Producers of reality TV shows are flouting California's wage and hour laws by improperly denying overtime payments and meal breaks to most of the writers who work on their shows, according to a survey commissioned by the Writers Guild of America, West.
The survey, conducted by Goodwin Simon Victoria Research, states that reality production companies and payroll service firms improperly classify writers who work in the industry as exempt from state and federal overtime pay requirements, depriving them of more than $30 million a year in lost wages.
Among 303 writers who responded to the online survey, 91% said they received no overtime pay and 59% said their time cards didn't reflect the hours they worked.
On average, writers worked 16 hours of unpaid overtime a week. That's an average loss in annual wages of $38,400, according to the report to be released next week by Goodwin Simon Victoria, a Culver City firm that conducts research for a number of unions and other organizations.
"It's clear to us that the wage and hour violations are massive," said Jeff Hermanson, assistant executive director of the Writers Guild of America, West.
The survey is the latest effort by the Writers Guild of America to raise pressure on producers and networks involved in the highly profitable reality TV sector to extend union pay and benefits to more than 1,000 writers who work in so-called unscripted television.
The status of writers on reality shows is a source of friction in contract talks with the major studios, which are scheduled to resume Monday. Writers have been on strike for nearly three weeks. The main issue is compensation for work shown online, but the dispute over reality TV remains a major sticking point.
During the 2006-07 television season, nine of the top 15 highest-rated hours of prime-time programming were reality or game shows, the report states, including such hits as "Survivor" and "Dancing With the Stars."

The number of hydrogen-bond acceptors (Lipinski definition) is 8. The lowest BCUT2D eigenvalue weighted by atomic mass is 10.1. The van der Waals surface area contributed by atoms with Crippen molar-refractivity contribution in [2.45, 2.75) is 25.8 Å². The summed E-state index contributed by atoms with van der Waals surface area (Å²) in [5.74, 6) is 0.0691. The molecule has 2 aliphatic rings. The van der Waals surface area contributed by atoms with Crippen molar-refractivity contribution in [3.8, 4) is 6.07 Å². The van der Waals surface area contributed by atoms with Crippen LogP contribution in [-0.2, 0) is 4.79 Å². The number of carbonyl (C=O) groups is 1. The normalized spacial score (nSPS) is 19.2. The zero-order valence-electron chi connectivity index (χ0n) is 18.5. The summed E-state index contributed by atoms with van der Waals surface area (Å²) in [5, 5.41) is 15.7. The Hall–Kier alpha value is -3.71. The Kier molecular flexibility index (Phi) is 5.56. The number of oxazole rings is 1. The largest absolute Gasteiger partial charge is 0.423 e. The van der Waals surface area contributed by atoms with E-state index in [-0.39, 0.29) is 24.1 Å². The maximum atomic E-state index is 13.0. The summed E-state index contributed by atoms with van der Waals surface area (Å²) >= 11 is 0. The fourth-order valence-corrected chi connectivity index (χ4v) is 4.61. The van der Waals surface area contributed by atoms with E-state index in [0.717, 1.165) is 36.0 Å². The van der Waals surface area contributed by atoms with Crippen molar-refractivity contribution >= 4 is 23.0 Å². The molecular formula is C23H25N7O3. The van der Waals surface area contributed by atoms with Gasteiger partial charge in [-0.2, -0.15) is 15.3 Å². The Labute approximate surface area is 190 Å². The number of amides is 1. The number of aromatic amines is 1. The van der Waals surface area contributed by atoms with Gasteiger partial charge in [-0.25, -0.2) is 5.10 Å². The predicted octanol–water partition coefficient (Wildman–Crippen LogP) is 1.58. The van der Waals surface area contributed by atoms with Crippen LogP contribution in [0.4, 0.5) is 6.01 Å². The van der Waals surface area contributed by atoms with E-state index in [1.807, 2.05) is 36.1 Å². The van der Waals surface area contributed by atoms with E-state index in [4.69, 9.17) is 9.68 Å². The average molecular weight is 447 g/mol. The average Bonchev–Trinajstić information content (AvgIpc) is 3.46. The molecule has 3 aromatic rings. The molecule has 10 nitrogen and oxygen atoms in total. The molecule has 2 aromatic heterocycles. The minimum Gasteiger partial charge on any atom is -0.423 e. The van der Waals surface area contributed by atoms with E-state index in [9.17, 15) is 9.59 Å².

The union maintains that writers are integral to the success of the shows, and that they deserve the benefits and pay enjoyed by their peers who write for dramas and comedies. Although reality shows are promoted as capturing unrehearsed and unscripted situations from life, in fact writers are routinely hired to punch up dialogue and tension for dramatic effect.
Responding to the findings, Assemblyman Sandre R. Swanson (D-Oakland) said he sent a letter Tuesday to State Labor Commissioner Angela Bradstreet, calling on her to investigate. The statistics "appear to reflect a troubling disregard for the labor laws of this state," he wrote after the guild sent him results of the survey.
A spokeswoman for the Alliance of Motion Picture and Television Producers declined to comment on the report. Previously, studios have argued that the guild lacked jurisdiction to represent writers in reality TV and should pursue the matter through the National Labor Relations Board, not at the bargaining table.
Reality TV producers have previously dismissed guild claims that they are running afoul of labor laws and have accused the guild of overreaching by trying to represent workers who in their view are story producers and editors, not writers.
State law requires that employees be paid overtime if they work more than 40 hours a week or more than eight hours during any workday.
The law exempts salaried employees who are also executives, professionals and artists who exercise "discretion and independent judgment" over their work. Yet the survey found that 95% of respondents did not meet those exemptions.
The union hopes the study's findings will lend ammunition to its campaign to organize workers in the reality genre. In 2005, the guild backed two high-profile lawsuits in Los Angeles County Superior Court against producers of reality shows, saying they violated state labor laws. Those cases are pending.
It has also helped writers file more than 20 complaints against various reality TV producers with the state's Office of the Labor Commissioner. In one recent case an agency hearing officer ordered Nash Entertainment and a payroll service company to pay a former story producer who worked on TBS' "Outback Jack" $35,000 in overtime.
Guild officials praised the decision as a significant victory that could expose the industry to broad liability, a claim dismissed by company attorneys who are appealing in Los Angeles County Superior Court.
"It's not precedent-setting at all," said Nash's attorney, Alan Brunswick.